Prevalence of lifestyle cardiovascular risk factors and estimated framingham 10-year risk scores of adults with psychotic disorders compared to controls at a referral hospital in Eldoret, Kenya

Edith Kwobah, Nastassja Koen, Ann Mwangi, Lukoye Atwoli, Dan J. Stein

Research output: Contribution to journalArticlepeer-review

Abstract

Introduction: Lifestyle factors such as smoking, alcohol use, suboptimal diet, and inadequate physical activity have been associated with increased risk of cardiovascular diseases. There are limited data on these risk factors among patients with psychosis in low- and middle-income countries. Objectives: This study aimed to establish the prevalence of lifestyle cardiovascular risk factors, and the 10-year cardiovascular risk scores and associated factors in patients with psychosis compared to controls at Moi Teaching and Referral Hospital in Eldoret, Kenya. Methods: A sample of 297 patients with schizophrenia, schizoaffective disorder, or bipolar mood disorder; and 300 controls matched for age and sex were included in this analysis. A study specific researcher-administered questionnaire was used to collect data on demographics, antipsychotic medication use, smoking, alcohol intake, diet, and physical activity. Weight, height, abdominal circumference, and blood pressure were also collected to calculate the Framingham 10-year Cardiovascular Risk Score (FRS), while blood was drawn for measurement of glucose level and lipid profile. Pearson’s chi-squared tests and t-tests were employed to assess differences in cardiovascular risk profiles between patients and controls, and a linear regression model was used to determine predictors of 10-year cardiovascular risk in patients. Results: Compared to controls, patients with psychosis were more likely to have smoked in their lifetimes (9.9% vs. 3.3%, p = 0.006) or to be current smokers (13.8% vs. 7%, p = 0.001). Over 97% of patients with psychosis consumed fewer than five servings of fruits and vegetables per week; 78% engaged in fewer than three days of vigorous exercise per week; and 48% sat for more than three hours daily. The estimated 10-year risk of CVD was relatively low in this study: the FRS in patients was 3.16, compared to 2.93 in controls. The estimated 10-year cardiovascular risk in patients was significantly associated with female sex (p = 0.007), older patients (p < 0.001), current tobacco smoking (p < 0.001), and metabolic syndrome (p < 0.001). Conclusion: In the setting of Eldoret, there is suboptimal physical exercise and intake of healthy diet among patients with psychosis and controls. While the estimated risk score among patients is relatively low in our study, these data may be useful for informing future studies geared towards informing interventions to promote healthy lifestyles in this population.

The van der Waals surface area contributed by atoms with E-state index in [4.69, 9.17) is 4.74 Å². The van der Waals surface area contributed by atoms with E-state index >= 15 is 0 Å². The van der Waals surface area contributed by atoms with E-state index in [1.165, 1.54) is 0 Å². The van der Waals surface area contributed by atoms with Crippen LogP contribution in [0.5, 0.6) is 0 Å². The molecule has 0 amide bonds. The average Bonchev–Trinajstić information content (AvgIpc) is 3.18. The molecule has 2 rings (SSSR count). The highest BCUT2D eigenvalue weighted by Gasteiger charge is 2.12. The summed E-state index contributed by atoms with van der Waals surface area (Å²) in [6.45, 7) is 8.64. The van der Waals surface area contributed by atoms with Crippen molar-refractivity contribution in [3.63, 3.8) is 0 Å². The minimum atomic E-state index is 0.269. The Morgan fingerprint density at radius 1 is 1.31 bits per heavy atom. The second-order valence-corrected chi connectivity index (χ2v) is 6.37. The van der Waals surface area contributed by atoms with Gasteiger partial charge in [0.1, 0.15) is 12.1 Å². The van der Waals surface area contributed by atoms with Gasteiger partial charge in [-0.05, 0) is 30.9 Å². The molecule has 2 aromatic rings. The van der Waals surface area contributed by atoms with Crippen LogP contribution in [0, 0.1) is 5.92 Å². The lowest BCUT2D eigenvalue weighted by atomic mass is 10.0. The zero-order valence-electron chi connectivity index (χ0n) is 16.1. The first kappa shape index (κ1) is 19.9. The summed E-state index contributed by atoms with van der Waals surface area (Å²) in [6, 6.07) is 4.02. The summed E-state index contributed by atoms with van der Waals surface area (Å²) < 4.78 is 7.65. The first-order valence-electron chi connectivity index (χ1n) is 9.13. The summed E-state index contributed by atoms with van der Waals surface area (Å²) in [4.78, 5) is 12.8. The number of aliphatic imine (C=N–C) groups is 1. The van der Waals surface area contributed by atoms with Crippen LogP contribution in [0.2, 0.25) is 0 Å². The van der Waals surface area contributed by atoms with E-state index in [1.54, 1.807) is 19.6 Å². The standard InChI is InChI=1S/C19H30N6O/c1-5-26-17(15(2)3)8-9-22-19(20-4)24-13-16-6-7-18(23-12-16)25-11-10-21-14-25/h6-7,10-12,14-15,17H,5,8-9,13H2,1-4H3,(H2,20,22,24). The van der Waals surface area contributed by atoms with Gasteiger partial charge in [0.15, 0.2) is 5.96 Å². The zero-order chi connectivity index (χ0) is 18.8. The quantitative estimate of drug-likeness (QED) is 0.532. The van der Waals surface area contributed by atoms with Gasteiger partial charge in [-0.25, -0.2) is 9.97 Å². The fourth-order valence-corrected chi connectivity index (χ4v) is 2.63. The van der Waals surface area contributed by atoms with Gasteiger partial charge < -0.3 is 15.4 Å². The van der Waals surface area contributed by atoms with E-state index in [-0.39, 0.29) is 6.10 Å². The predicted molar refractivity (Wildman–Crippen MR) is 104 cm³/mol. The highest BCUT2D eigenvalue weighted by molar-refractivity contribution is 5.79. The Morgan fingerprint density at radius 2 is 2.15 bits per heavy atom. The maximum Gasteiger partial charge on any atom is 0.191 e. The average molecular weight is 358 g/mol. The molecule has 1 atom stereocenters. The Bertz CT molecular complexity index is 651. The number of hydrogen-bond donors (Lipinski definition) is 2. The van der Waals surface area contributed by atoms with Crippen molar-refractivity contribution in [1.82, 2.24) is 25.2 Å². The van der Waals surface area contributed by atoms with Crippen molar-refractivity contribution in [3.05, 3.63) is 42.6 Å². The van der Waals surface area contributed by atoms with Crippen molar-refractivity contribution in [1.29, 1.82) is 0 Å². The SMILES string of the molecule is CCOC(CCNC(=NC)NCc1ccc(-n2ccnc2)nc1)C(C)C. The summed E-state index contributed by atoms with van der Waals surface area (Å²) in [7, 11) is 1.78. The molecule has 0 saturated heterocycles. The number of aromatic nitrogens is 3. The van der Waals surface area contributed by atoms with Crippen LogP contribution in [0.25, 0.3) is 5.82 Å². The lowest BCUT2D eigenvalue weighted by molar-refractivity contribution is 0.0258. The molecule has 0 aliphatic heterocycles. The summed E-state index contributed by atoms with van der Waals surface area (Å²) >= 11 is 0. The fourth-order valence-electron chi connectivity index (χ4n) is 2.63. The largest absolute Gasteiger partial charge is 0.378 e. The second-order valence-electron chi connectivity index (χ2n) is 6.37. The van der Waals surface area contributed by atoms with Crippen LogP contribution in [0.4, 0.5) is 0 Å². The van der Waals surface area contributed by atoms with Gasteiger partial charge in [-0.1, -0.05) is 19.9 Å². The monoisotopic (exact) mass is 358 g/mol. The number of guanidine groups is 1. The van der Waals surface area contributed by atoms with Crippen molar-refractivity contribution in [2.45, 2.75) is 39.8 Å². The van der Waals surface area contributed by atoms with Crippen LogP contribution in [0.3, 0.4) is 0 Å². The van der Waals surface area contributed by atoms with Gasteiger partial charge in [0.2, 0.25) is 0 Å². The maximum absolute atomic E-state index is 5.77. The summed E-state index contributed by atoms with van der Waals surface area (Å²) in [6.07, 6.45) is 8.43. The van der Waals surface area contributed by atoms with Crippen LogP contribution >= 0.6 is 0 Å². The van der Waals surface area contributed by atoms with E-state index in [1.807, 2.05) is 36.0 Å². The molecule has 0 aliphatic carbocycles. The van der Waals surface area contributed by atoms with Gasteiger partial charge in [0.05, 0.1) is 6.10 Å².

Original languageEnglish
Article number909
JournalBMC Psychiatry
Volume23
Issue number1
DOIs
Publication statusPublished - Dec 2023

Keywords

  • Cardiovascular risk
  • Eldoret
  • Kenya
  • Lifestyle
  • Psychotic disorders
  • Risk score

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